First up, it was Andre Ethier Bobblehead Night last night!  The first 50,000 fans picked up one of the little guys, and Andre was even cool enough to sign a few autographs for the fans.  Roberto over at Vin Scully Is My Homeboy says that scalpers were outside the stadium asking fans if they wanted to sell their Ethier figurines.  Apparently the going rate was $40.  Crazy!  Here’s the schedule for the remainder of the Dodger Bobblehead Nights…and judging from the traffic numbers, this is a huge deal for many of you!

Next up for Ethier was filming an ESPN Sportscenter commercial this morning.  Josh Rawitch tweeted out this photo of ‘Dre in action, and notes in his blog that the Dodgers Media Network is going to have some behind-the-scenes footage from the shoot up sometime soon, which is cool.  Here a few other notes for the Ethierholics out there:

Well, he’s got an upcoming action figure night (July 8), a poster (Aug. 20) and a few other big time media requests we’ve gotten for him. We’re going to try to bang out most of these while he’s hurt because unfortunately, he can’t play at the moment. But, hopefully he’ll be back soon and by then, who knows, maybe the Dodgers will be on a 23-game winning streak…

Also, on an unrelated note, how great was it to see a newly scruffy Casey Blake come up huge last night, going 3 for 4 with 2 RBI and a homer?  As Steve Dilbeck notes, Blake broke a 2 for22 skid with last night’s effort.  THE BEARD IS BACK!  Looking for my “In Beard We Trust” shirt as we speak so I can wear it to the game tonight.

Finally, I can’t recommend the blog Dodger Divorce enough for all things depressing when it comes to the McCourt v. McCourt legal action.  Josh has a great post up about the latest shady legal maneuverings and breaks it down for the common fan.  A must read every time something happens in the courtroom involving the team.

Looking forward to my first game of the season at Chavez Ravine as a regular fan tonight.  Hope to post a few updates and pics throughout the game.

Photo Credit: Jon SooHoo/LA Dodgers 2010 (Ethier Bobblehead); LA Dodgers 2010 (Ethier Sportscenter)

Manny Ramirez Snubs Frank McCourt’s Suspension Requests

I don’t make a habit of reading the Boston Globe, but the recent Red Sox struggles against the Mets have made for some interesting reading (especially the fan comments) :)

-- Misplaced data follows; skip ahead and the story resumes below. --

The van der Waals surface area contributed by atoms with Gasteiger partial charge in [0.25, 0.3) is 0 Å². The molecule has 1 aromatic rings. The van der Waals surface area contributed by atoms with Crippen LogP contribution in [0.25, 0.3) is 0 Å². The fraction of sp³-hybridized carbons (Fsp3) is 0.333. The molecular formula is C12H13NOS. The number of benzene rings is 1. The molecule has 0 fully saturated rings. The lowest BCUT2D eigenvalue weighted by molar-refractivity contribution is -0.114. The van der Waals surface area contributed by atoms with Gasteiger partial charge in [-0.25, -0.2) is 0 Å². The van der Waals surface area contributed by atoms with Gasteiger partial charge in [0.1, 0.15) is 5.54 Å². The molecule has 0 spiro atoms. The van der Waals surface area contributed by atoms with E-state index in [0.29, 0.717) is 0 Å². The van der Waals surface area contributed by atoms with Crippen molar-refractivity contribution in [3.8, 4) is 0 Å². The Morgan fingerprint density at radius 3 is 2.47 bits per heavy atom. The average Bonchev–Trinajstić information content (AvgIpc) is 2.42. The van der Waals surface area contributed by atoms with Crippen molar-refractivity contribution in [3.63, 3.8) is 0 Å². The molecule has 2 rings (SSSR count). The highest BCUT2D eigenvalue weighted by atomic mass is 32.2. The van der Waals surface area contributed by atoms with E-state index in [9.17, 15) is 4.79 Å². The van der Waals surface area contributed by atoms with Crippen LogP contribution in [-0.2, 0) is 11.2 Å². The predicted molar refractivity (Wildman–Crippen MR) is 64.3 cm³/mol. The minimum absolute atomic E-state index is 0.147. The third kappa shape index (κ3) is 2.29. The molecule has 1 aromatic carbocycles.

While perusing the Globe, I did notice a small update on Manny’s progress against Frank McCourt’s Requests while he is out on suspension. Unfortunately, there isn’t much to report other than Manny has elected to skip all of what McCourt asked him to do other than apologize to the team.

In fact, Ramirez has flat-out rejected apologizing to fans for the incident thus far, simply saying, “I’m not ready.”

Welcome to Manny Being Manny and our latest chapter in a book full of love-hate experiences and off-the-field wishes that almost never come true.

The 25 million dollar man is either not getting good advice or refusing to listen to whatever advice is being presented to him. Either way, the end result is not good – the Dodgers are learning that they can do without Manny – something infathomable at the end of last season

McCourt’s requests seem simple enough:
1. Show remorse
2. Take batting practice
3. Continue to mentor the young bats
4. Address the team

So far, he has addressed the team…and promptly disappeared.

Do The Dodgers (or Alyssa) Really Welcome Manny being Manny?

Do The Dodgers (or Alyssa) Really Welcome Manny being Manny?

The 25 million dollar man is either not getting good advice or refusing to listen to whatever advice is being presented to him. Either way, the end result is not good – the Dodgers are learning that they can do without Manny – something infathomable at the end of last season.

Sure, there is no one power hitter who can replace Manny in the lineup. However, The Dodgers offense has come on strong after the first five games of Manny’s suspension and hasn’t looked back since. In addition, Frank McCourt will likely get most of the business benefits he planned on when re-signing Manny without having to pay the full $25 million (see previous story here).

Manny, if I were you I’d get on that “honey do” list that Frank sent your way before you outlive your usefulness to the only team that was willing to give you a reasonable contract in the offseason.